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Wilderness Exodus Reach Savage Father and son had prepared for the fly-in fishing trip of a lifetime. For months, they organized their gear, studied fishing tactics and prepared to be successful in their quest for trophy fish on a wilderness lake in northern Ontario, Canada. As the day for departure approached, they could hardly contain their excitement. Finally, the day arrived. They loaded their gear into the family truck and headed north through Michigan's Lower Peninsula, across the Mackinac Bridge, through the Upper Peninsula and crossed into Canada over the bridge at the Soo Locks. 400+ miles and many hours later, they arrived at their destination - the small frontier settlement of Kanina. They found the outfitter's camp on the shore of a small lake and their Beaver float plane tethered to the dock, ready to transport them to the wilderness camp on the shore of an unspoiled and barely fished lake more than 100 miles further into the bush. The plane took to the air on schedule at 7:00 am, lifting powerfully off the glass-like surface of the small lake and banking gently but quickly to the northeast. The flight was awe-inspiring to Eric Jamieson and Eric, Jr. They stared wide-eyed at the impressive panaroma of trackless wilderness spreading out for thousands of square miles in all directions. They had no premonition of how wrong things would go so quickly - and how the preparations they had made for their trip would pale in comparison to the survival skills and intestinal fortitude they would be forced to call upon as they found themselves in the Canadian bush after surviving a plane crash that killed their French-Canadian bush pilot. This is their story. It is first and foremost a story of survival as father and son struggle to stay alive and secondly a story of dogged determination to return to the lives they left behind, seemingly in an instant. The flora and fauna of the Canadian wilderness play a major role and are described in vivid detail, as is the transition young Eric is making from boy to man. Parallels are drawn and contrasts made between the simple lives of our ancestors and the relative "comfort" of mankind in the world of today. One struggle after another is described in detail as are the solutions found as each is overcome. Twists and turns along the way keep the reader plowing ahead, wondering what will happen next. It is a good read that will provide great entertainment and serious food for thought, as well.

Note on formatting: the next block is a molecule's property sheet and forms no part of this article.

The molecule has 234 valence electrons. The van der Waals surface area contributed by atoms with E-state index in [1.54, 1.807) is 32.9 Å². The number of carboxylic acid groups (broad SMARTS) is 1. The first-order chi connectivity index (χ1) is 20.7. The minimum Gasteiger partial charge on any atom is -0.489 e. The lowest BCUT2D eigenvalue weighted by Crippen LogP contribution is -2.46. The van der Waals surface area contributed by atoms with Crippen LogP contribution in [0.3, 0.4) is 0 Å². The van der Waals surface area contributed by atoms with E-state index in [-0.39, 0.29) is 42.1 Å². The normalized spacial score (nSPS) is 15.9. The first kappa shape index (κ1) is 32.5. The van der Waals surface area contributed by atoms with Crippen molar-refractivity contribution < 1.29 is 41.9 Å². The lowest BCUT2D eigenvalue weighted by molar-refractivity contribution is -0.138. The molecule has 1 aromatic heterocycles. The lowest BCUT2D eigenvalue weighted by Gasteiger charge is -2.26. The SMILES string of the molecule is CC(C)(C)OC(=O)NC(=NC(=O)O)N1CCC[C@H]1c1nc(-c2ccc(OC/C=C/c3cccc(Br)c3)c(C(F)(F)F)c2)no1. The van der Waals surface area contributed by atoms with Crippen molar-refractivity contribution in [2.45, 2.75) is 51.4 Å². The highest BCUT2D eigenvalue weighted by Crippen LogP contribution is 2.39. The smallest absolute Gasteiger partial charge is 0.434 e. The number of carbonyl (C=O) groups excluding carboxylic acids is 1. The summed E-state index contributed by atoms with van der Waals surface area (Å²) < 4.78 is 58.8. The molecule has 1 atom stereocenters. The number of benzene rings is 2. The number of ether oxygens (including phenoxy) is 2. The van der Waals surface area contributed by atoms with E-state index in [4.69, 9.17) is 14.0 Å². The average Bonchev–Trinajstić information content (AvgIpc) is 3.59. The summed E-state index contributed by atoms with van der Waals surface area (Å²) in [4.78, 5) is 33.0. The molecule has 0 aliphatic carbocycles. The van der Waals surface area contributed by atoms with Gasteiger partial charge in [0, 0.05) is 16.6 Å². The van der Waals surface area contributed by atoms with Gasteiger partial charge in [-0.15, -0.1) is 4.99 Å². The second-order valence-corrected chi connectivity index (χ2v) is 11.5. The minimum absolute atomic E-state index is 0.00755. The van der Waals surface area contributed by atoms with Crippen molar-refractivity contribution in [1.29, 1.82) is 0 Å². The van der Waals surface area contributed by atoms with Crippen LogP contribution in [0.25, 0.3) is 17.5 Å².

FOREWORD The rainfall continued unabated as the twilight faded to black. It was impossible to expel thoughts of ravenous and horrific primeval predators slinking ever closer with glistening teeth and razor-like claws, plotting my imminent demise. I tried to gain shelter and bring myself under some semblance of control by wedging my bruised and lacerated body into an angling crevice in the overhanging rock face along which I had been traveling as night fell. Nothing could grab me through the solid rock, I figured. I hefted a stout limb in my right hand to pummel the evil predators as I attempted to collect my thoughts. Foremost on my mind was the whereabouts and condition of my son, from whom I'd become separated. As these anxious thoughts wheeled through my mind, I lapsed into a fitful sleep. It was to be the first of many nights I would spend in the Canadian bush. The day had started innocently enough. At about 7:00 AM that morning, my son and I had departed the frontier village of Kanina in north central Ontario in a Beaver float plane for a week of fly-in fishing at a lake I had visited years before with my father and a few of his buddies. I was a young man of fifteen at that time - as my son was, at this time. That trip has remained near the top of my list of most favored experiences in the thirty-five-plus years that have whizzed by since then. My son should certainly be exposed to this fine camp and wilderness experience just as I had, I thought. Early on, our flight had been thoroughly enjoyable as we stared wide-eyed at the impressive panorama of trackless wilderness spreading across thousands of square miles in all directions. I had no idea how terribly wrong things could go so quickly. The plane suddenly developed engine trouble, sputtering heavily and losing altitude; eventually the motor cut out completely. There had been little time to prepare for a crash landing as we had been flying quite low. The plane was into the treetops in a matter of minutes as the pilot fought with the controls, unsuccessfully trying to restart the engine. A rocky outcropping protruding above the canopy of the arboreal forest proved to be our demise; the plane could not climb above it. In a split second, I was free-falling. CHAPTER ONE - Dad I was alive and on the ground and thankful for that. Aside from many cuts and what would certainly be deeply discolored bruises later, I seemed to be unhurt. The dense thicket I had landed in had broken my fall and probably saved my life. To either side and in front of the tangled vegetation were large boulders and a huge outcropping of limestone that would have written a different ending to my life's story had I careened into any one of them as I hit the ground. The largest bit of the outcropping was a towering central spur; this monolith had ripped the pontoons and associated struts and hardware off the plane quite cleanly as it had glanced off and somehow stayed in the air. A second or two after I realized I was no longer in the plane but on the ground, buried deep in a thorny thicket, I heard the unmistakable sound of the radial engine of the plane firing up. As I rose shakily to my feet, I sat back down in a hurry. I was mere feet from the edge of a very steep cliff. Again, more cautiously, I arose to peer beyond the edge, looking for the wreckage of the plane which must surely lie somewhere in the broad depression below. For several minutes, I scanned the area and as far out in front of me as I could see; there was no sign of any wreckage, nor was there any area of scoured or damaged vegetation caused by a crash landing. From my vantage point, I could see the entire floor of the swale, which appeared to be at least a half-mile across. Astoundingly, the plane must have been able to regain altitude after the engine re-fired and the burden of carrying the floats and my fat ass was lost. The cliff on the distant side of the swale was slightly higher than the side I was on, making it impossible to see beyond it. There was no way to see how far the plane had been able to fly or if it had quickly gone down somewhere just past the cliff. As I scanned the swale for any sign of the plane, the first few rain drops of the imminent storm ricocheted of the bill of my cap - which somehow had remained on my head. The rainfall quickly increased in intensity, becoming a full-blown downpour in a matter of a minute or two. Flashes of lightning followed a few seconds later by powerful claps of thunder announced the arrival of a massive thunderhead. I moved back from the edge of the cliff with very deliberate and concise movements, grasping branches and rocks to steady myself on the now-slippery rocks. If anybody was capable of falling off a cliff after surviving a plane crash, I am that guy. However, my work on this earth is far from finished. "I've still got things to do - know what I'm sayin'..." I managed a painful smiling moan as I spoke aloud the over-used catch phrase while descending ever-so-slowly down the face of the outcropping. At the foot of the large spur were the floats and struts of the plane and very little else. I had the clothes on my back, which were a little ripped and rumpled, but otherwise intact. My hoodie, on which I had been sitting when the plane came apart, was tangled in a sheet of jagged metal which had previously been part of the floor of the fuselage. Finding that sweatshirt was a lucky break; it was heavy and would keep me warm. I had packed it purposely when we left home a few days ago, and it was a good thing I had; there was now a real need to insulate my body from the cold and wet. I hadn't paid any attention to the sky after I'd arrived semi-conscious, unannounced and unscheduled for this arboreal forest visit, but it certainly couldn't be ignored any longer. The rain was coming down in sheets of what felt like solid water. To make matters worse, daylight was fading. I needed to find shelter until I could figure out what my next move would be. Down-slope from my location was an angling split in the face of the outcropping which had eroded into a gulley about ten feet wide and was littered with basketball-sized and larger split-off chunks of rock. I followed this ravine for a hundred yards; maybe more. It opened up onto the floor of the swale at the base of the outcropping – which now loomed behind me as a large cliff as I turned to look back. As the light faded, my mind was racing, and my emotions were running unchecked. Certainly this swale was home to a pack of wolves, a pride of mountain lions or herd of black bears, all of which would certainly be happy to have me over for dinner. I found a large crack in the rock which afforded some shelter from the steady rain; I slid into the confined space and braced my body by resting my knees against the rock on one side of the crack while my back was supported by the other side. "It ain't much, but its home for tonight," I said, pulling my hat down tight to keep the steadily dripping water off my forehead. As I closed my eyes; my mind began to replay the events of the day until sleep overcame me on this, the first night of many in what would become a long and determined quest. CHAPTER TWO – Son I woke up to the sound of rain tinkling off the still largely intact roof of the plane. My right leg was obviously broken below the knee; I could tell right away because my toes were pointed at my knee. It wasn't a compound fracture, thankfully. All the damage remained inside the leg and under the skin. Curiously, it didn't hurt. I was certain that would change in the very near future. I was pinned against the back wall of the cockpit, on the cargo side, where I had moved after the first impact with the tree-tops. My Dad's large tackle box was to the right of my right leg, with a caved-in top. The heavy box containing our lead keel sinkers was in front of and beneath the unnaturally upward-bent lower portion of my right leg – and was the smoking gun that h